Without doubt, Cuba is facing its most serious economic challenge in nearly thirty-five years of revolutionary rule. There is consensus that as the official, centrally planned economy has faltered, ordinary citizens eke out a living only by engaging in under-the-table, unrecorded, and mostly illegal activities. In fact, this "second economy" is growing by leaps and bounds. This volume sketches the contours of the very complex phenomenon of the second economy of socialist Cuba, and discusses its evolution over time, as well as the role that it may play in the transition to a market economy on the island.
The economic crisis of the 1990s has propelled the second economy from behind the scenes to center stage. Not only have black markets mushroomed, but second economy activities connected to the free-market that the Castro government has traditionally discouraged or even prosecuted are now being incorporated into the government's own economic strategy. Self-employment, cultivation of individual plots, and the use of foreign currencies to buy or sell goods, are now promoted with considerable enthusiasm by the leadership.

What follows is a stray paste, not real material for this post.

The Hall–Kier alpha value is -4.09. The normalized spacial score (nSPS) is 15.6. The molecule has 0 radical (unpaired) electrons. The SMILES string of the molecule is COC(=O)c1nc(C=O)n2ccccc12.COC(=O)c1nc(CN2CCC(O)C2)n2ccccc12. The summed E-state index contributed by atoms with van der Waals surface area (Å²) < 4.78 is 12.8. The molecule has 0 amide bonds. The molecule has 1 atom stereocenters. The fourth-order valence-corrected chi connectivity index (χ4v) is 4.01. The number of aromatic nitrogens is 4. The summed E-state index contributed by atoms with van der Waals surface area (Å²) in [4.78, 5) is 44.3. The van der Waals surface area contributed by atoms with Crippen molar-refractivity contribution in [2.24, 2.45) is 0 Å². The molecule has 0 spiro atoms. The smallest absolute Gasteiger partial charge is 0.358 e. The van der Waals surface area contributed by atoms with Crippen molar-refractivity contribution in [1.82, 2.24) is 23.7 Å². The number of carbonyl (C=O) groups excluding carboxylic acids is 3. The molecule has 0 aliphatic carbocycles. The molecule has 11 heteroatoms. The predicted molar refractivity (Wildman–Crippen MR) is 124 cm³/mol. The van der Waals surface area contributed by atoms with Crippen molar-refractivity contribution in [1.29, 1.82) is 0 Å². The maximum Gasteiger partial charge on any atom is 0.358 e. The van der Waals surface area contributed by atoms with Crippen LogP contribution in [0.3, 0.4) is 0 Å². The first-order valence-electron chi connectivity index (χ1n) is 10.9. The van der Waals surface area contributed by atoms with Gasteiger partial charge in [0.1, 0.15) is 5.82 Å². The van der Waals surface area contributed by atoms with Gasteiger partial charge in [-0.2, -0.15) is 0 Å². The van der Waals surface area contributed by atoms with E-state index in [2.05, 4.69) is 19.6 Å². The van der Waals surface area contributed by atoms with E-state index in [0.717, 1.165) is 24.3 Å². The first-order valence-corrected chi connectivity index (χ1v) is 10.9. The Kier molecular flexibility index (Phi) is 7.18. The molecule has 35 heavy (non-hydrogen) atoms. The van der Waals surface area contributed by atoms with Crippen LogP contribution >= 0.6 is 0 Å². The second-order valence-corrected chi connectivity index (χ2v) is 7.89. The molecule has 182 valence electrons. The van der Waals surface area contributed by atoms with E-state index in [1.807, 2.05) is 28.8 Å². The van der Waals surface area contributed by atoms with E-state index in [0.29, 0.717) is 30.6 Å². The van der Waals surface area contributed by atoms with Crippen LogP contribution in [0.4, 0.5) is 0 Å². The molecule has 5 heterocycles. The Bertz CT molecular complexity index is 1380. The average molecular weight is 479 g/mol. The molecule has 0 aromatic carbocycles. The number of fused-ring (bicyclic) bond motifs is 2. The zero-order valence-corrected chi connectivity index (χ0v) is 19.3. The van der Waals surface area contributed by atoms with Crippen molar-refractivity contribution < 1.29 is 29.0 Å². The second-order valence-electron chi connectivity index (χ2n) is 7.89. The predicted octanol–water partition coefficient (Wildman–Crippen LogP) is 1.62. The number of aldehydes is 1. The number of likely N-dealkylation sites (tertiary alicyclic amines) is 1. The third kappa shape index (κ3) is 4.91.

Perez-Lopez examines different ways of thinking about unregulated economic activities that have been set forth in the literature and concludes that the concept of the second economy is the most appropriate for Cuba. He brings together available information from a multitude of sources on the manifestations of the second economy in Cuba and of its operation. Cuba's Second Economy is a timely study of an economic system in crisis. It will be of interest to economists, political scientists, policymakers, and Latin America area scholars.